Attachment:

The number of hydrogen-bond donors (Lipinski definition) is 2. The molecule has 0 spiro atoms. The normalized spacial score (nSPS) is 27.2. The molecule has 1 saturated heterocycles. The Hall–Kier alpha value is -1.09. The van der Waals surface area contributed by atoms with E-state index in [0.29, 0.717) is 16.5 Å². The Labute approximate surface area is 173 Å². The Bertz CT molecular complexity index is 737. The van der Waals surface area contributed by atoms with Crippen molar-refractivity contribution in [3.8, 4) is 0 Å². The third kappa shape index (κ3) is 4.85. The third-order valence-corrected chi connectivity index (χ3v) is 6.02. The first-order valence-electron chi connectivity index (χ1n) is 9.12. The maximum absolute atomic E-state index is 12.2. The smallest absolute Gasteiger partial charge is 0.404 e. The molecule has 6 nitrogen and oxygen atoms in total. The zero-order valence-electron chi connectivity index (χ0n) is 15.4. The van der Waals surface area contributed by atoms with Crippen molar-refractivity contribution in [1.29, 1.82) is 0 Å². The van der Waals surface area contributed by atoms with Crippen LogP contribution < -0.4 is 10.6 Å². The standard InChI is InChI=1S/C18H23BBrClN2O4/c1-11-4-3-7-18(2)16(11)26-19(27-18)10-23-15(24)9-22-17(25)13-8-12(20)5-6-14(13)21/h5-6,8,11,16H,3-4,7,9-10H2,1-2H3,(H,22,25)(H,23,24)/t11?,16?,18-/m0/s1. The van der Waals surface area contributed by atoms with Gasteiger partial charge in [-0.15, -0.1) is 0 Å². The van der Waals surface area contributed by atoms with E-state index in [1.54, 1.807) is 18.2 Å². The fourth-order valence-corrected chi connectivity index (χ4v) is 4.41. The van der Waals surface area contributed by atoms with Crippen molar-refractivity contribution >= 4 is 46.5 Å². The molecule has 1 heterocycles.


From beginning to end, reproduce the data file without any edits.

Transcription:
The number of hydrogen-bond donors (Lipinski definition) is 2. The molecule has 0 spiro atoms. The normalized spacial score (nSPS) is 27.2. The molecule has 1 saturated heterocycles. The Hall–Kier alpha value is -1.09. The van der Waals surface area contributed by atoms with E-state index in [0.29, 0.717) is 16.5 Å². The Labute approximate surface area is 173 Å². The Bertz CT molecular complexity index is 737. The van der Waals surface area contributed by atoms with Crippen molar-refractivity contribution in [3.8, 4) is 0 Å². The third kappa shape index (κ3) is 4.85. The third-order valence-corrected chi connectivity index (χ3v) is 6.02. The first-order valence-electron chi connectivity index (χ1n) is 9.12. The maximum absolute atomic E-state index is 12.2. The smallest absolute Gasteiger partial charge is 0.404 e. The molecule has 6 nitrogen and oxygen atoms in total. The zero-order valence-electron chi connectivity index (χ0n) is 15.4. The van der Waals surface area contributed by atoms with Crippen molar-refractivity contribution in [1.29, 1.82) is 0 Å². The van der Waals surface area contributed by atoms with Crippen LogP contribution < -0.4 is 10.6 Å². The standard InChI is InChI=1S/C18H23BBrClN2O4/c1-11-4-3-7-18(2)16(11)26-19(27-18)10-23-15(24)9-22-17(25)13-8-12(20)5-6-14(13)21/h5-6,8,11,16H,3-4,7,9-10H2,1-2H3,(H,22,25)(H,23,24)/t11?,16?,18-/m0/s1. The van der Waals surface area contributed by atoms with Gasteiger partial charge in [-0.15, -0.1) is 0 Å². The van der Waals surface area contributed by atoms with E-state index in [1.54, 1.807) is 18.2 Å². The fourth-order valence-corrected chi connectivity index (χ4v) is 4.41. The van der Waals surface area contributed by atoms with Crippen molar-refractivity contribution >= 4 is 46.5 Å². The molecule has 1 heterocycles.